When you drive by a refinery, the smell can be overwhelming. Factory pollution is often thought of as those mostly visible and smelly smokestack emissions. Industry pollutes the water and land around you as well. While you can't visibly see all pollutants, once they enter the atmosphere or the water system; they can spread far and wide beyond the factory. The most common factory air pollutants are greenhouse gases from the burning of fossil fuels. Factories contribute to water and land pollution by acidifying rain, chemical spills and disposal of toxic waste.
The most damaging greenhouse gas, carbon dioxide, is released into the atmosphere from the burning of fossil fuels. Factory emissions contribute greatly to the release of carbon dioxide into the atmosphere. Industry and electrical generating factories contribute slightly more than 50 percent of greenhouse gases. Another harmful gas from the use of fossil fuels is sulfur dioxide, a key ingredient in the formation of acid rain. Sulfur dioxide, however, is a double-edged sword. While it contributes greatly to acid rain, its presence in the atmosphere helps cool the air to counteract the heating caused by carbon dioxide.
Another key air pollutant is ozone. Ozone is composed of three oxygen atoms, which is one more atom than needed for breathable oxygen. The third atom creates corrosive oxygen that can damage lungs. Although ozone is useful in the upper atmosphere where it blocks ultraviolet radiation from the sun, it is harmful to human health when present in large quantities in the lower atmosphere. Air pollution from factories and vehicles creates ground ozone problems, or smog, that presents significant health issues. Factories, particularly through the use of large industrial air conditioners, can also release destructive gases, contributing to the depletion of ozone in the upper atmosphere where it is needed.
A particular kind of factory called an animal factory, or a concentrated animal feeding operation (CAFO), causes a great deal of air, land and water pollution. CAFOs are highly industrialized and used to produce meat or dairy products in large quantities. These factories produce gases like methane, ammonia and others that lower air quality and are harmful to health. The animal waste that CAFOs produce often ends up in the water table, contaminating streams and lakes with harmful bacteria like E. coli. The waste can also seep into groundwater through soil when it is then utilized in farm fields as fertilizer.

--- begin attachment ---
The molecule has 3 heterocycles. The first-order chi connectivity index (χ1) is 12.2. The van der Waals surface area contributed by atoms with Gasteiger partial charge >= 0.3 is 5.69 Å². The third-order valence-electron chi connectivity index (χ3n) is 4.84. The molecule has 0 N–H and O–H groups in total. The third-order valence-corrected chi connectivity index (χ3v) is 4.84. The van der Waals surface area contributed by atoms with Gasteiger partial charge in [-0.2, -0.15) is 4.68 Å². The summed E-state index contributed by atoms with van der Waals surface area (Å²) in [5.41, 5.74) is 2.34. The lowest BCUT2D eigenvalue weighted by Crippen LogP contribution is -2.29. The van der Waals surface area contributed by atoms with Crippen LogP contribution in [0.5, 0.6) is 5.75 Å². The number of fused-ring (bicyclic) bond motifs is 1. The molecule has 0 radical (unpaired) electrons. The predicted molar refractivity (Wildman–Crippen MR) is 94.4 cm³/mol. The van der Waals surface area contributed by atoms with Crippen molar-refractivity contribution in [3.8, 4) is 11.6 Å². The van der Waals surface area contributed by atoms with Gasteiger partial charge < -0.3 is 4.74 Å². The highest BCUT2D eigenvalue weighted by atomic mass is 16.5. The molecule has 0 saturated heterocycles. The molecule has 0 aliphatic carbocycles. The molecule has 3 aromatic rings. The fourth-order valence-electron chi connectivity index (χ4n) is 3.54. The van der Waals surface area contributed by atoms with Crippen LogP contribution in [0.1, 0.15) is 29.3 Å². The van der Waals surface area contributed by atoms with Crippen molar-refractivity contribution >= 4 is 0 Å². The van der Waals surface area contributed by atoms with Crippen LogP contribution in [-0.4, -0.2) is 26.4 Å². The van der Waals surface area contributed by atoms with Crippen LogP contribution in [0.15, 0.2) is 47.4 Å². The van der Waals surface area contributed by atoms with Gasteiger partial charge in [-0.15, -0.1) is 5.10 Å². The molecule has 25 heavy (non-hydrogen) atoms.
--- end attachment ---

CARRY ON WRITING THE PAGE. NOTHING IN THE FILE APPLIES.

Aside from animal waste from CAFO factories, industry also pollutes water sources directly through the dumping of pollutants into streams and lakes. In some countries, the dumping of hazardous waste is highly regulated, but this is not the case in much of the world. National Geographic reports that 70 percent of all industrial pollution is dumped directly into the water table, polluting drinking water. For example, textile-dye waste water produced by clothing factories is creating a major water pollution problem in China. Fortunately, filtration systems are continuously being refined to clean factory waste before it reaches the water supply.
About the Author
John Peterson published his first article in 1992. Having written extensively on North American archaeology and material culture, he has contributed to various archaeological journals and publications. Peterson has a Bachelor of Arts from Eastern New Mexico University and a Master of Arts from the University of Nebraska, both in anthropology, as well as a Bachelor of Arts in history from Columbia College.